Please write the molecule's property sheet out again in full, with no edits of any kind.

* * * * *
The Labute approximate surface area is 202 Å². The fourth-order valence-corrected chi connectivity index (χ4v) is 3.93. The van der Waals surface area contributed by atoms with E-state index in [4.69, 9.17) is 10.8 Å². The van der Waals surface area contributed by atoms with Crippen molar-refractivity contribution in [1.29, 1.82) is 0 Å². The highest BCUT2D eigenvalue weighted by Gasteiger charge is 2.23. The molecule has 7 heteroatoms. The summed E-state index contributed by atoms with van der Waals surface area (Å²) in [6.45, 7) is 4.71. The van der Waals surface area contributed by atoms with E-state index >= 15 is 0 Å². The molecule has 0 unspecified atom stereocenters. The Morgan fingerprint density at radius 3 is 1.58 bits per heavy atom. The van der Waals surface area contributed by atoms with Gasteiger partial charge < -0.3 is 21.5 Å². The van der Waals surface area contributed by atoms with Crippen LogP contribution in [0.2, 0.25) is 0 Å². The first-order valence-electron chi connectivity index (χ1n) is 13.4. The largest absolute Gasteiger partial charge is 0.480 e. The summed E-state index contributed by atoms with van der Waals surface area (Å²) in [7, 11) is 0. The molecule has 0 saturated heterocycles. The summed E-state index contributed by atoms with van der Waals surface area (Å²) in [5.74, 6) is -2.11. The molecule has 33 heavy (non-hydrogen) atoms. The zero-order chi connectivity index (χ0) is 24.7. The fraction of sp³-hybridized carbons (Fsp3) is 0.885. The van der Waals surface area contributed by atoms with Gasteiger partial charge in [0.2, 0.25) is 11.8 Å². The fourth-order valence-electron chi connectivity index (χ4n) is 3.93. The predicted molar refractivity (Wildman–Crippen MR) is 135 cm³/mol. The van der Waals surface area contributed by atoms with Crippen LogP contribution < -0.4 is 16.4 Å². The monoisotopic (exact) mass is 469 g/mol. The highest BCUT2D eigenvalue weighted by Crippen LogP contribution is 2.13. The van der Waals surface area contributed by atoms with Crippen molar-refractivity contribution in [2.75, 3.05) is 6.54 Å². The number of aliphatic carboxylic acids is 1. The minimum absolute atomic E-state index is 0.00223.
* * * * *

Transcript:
The Labute approximate surface area is 202 Å². The fourth-order valence-corrected chi connectivity index (χ4v) is 3.93. The van der Waals surface area contributed by atoms with E-state index in [4.69, 9.17) is 10.8 Å². The van der Waals surface area contributed by atoms with Crippen molar-refractivity contribution in [1.29, 1.82) is 0 Å². The highest BCUT2D eigenvalue weighted by Gasteiger charge is 2.23. The molecule has 7 heteroatoms. The summed E-state index contributed by atoms with van der Waals surface area (Å²) in [6.45, 7) is 4.71. The van der Waals surface area contributed by atoms with E-state index >= 15 is 0 Å². The molecule has 0 unspecified atom stereocenters. The Morgan fingerprint density at radius 3 is 1.58 bits per heavy atom. The van der Waals surface area contributed by atoms with Gasteiger partial charge < -0.3 is 21.5 Å². The van der Waals surface area contributed by atoms with Crippen LogP contribution in [0.2, 0.25) is 0 Å². The first-order valence-electron chi connectivity index (χ1n) is 13.4. The largest absolute Gasteiger partial charge is 0.480 e. The summed E-state index contributed by atoms with van der Waals surface area (Å²) in [7, 11) is 0. The molecule has 0 saturated heterocycles. The summed E-state index contributed by atoms with van der Waals surface area (Å²) in [5.74, 6) is -2.11. The molecule has 33 heavy (non-hydrogen) atoms. The zero-order chi connectivity index (χ0) is 24.7. The fraction of sp³-hybridized carbons (Fsp3) is 0.885. The van der Waals surface area contributed by atoms with Gasteiger partial charge in [0.2, 0.25) is 11.8 Å². The fourth-order valence-electron chi connectivity index (χ4n) is 3.93. The predicted molar refractivity (Wildman–Crippen MR) is 135 cm³/mol. The van der Waals surface area contributed by atoms with Crippen LogP contribution < -0.4 is 16.4 Å². The monoisotopic (exact) mass is 469 g/mol. The highest BCUT2D eigenvalue weighted by Crippen LogP contribution is 2.13. The van der Waals surface area contributed by atoms with Crippen molar-refractivity contribution in [2.75, 3.05) is 6.54 Å². The number of aliphatic carboxylic acids is 1. The minimum absolute atomic E-state index is 0.00223.